Afterlife: Festival De Los Muertos, October 31 – November 2

 

Afterlife Festival De Los Muertos 2013

Founded in 1996, the Pallas Projects/Studios, who’s base is at 155-117 The Coombe, Dublin 8 is an artist-run organisation dedicated to curating projects and providing affordable artists studios and facilities where production and exhibition goes hand in hand. Pallas Projects isn’t restricted to artists studios either, it is

an umbrella label for a variety of spaces, exchanges, off-site projects, exhibitions, talks, resource programmes and publications conceived of and put into practice over a seventeen-year period. Pallas Projects collaborates with artists, curators and writers to engage and develop current Irish contemporary art, through solo projects by Irish and international artists, alongside occasional thematic group exhibitions, and initiated exchanges with artists’ groups around Ireland and abroad. The ongoing project, with collaborators numbering well into the hundreds… (pallasprojects.org)

There is always something going on at the Pallas Projects/Studios, whether it be an exhibition, a collaboration, a DJ set or BBQ. This Halloween and Pallas Projects have a special festival called Afterlife: Festival De Los Muertos, planned.

De Los Muertos translates to ‘Day of the Dead’ and before you get carried away with zombie thoughts, let me put you straight. De Los Muertos is a festival that takes place on November 1st and November 2nd which involves family and friends getting together to remember and pray for those who have died belonging to them. The tradition is years old, dating back to Aztec times and up until the Spanish invasion it lasted about a month. When the Christian Spanish arrived in Mexico they brought with them their belief that a month was too long and they merged their own beliefs of All Saints Day on November 1st and All Souls Day on November 2nd together with the native Mexican peoples De Los Muertos ritual.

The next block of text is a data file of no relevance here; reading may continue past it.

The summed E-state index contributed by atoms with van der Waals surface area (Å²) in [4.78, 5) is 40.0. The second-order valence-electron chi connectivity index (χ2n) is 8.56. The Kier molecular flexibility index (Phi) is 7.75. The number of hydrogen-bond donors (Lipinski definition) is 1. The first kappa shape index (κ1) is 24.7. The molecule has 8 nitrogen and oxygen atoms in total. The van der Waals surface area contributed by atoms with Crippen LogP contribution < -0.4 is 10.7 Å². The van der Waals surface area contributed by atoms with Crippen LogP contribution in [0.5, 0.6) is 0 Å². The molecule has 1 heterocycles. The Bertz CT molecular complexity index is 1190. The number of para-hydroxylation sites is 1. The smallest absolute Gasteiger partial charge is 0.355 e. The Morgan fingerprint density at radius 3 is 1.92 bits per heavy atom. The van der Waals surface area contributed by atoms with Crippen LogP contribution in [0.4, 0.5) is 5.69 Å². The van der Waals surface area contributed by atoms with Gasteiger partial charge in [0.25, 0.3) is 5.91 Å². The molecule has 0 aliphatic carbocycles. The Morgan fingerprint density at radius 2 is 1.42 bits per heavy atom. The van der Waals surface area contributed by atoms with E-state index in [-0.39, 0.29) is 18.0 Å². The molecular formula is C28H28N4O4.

The Festival De los Meurtos is really intereting and those who celebrate it believe that at midnight on October 31st deceased children are given 24 hours to reunite with their living family and friends. On November 1st they believe that deceased adults join their living loved ones for the festivities and on November 2nd those living who celebrate the ritual take themselves and their celebrations to the graveyards and graves of their deceased family and friends and clean, tidy and pray by these grave-sides. You may recognise the most popular imagery that is associated with the Festival De Los Muertos and that is the Sugar Skull, which is traditionally a skull made of sugar that is adorned with foil, feathers and coloured icing and placed on alters and graves. Most are inedible due to the decorations used but some you can eat. Nowadays you are most likely familiar with the very popular Sugar Skull Face Painting as seen below ↓

Sugar Skull

Festival De Los Muertos is celebrated in Mexico and worldwide in other cultures. This year Pallas Projects will combine the Irish celebration of All Hallows Eve (Halloween) on October 31st, with the traditional De Los Muertos dates of November 1st and November 2nd, which most Irish Catholics celebrate in the form of All Saints Day and All Souls Day, as did the Spanish in Mexico those many moons ago.

For more information on Pallas Projects/Studios, please visit their website here pallasprojects.org. For a breakdown on what’s going on for Afterlife, please see the poster below

Afterlife Pallas Projects

Don’t Forget ↓

Edwina O'Connor
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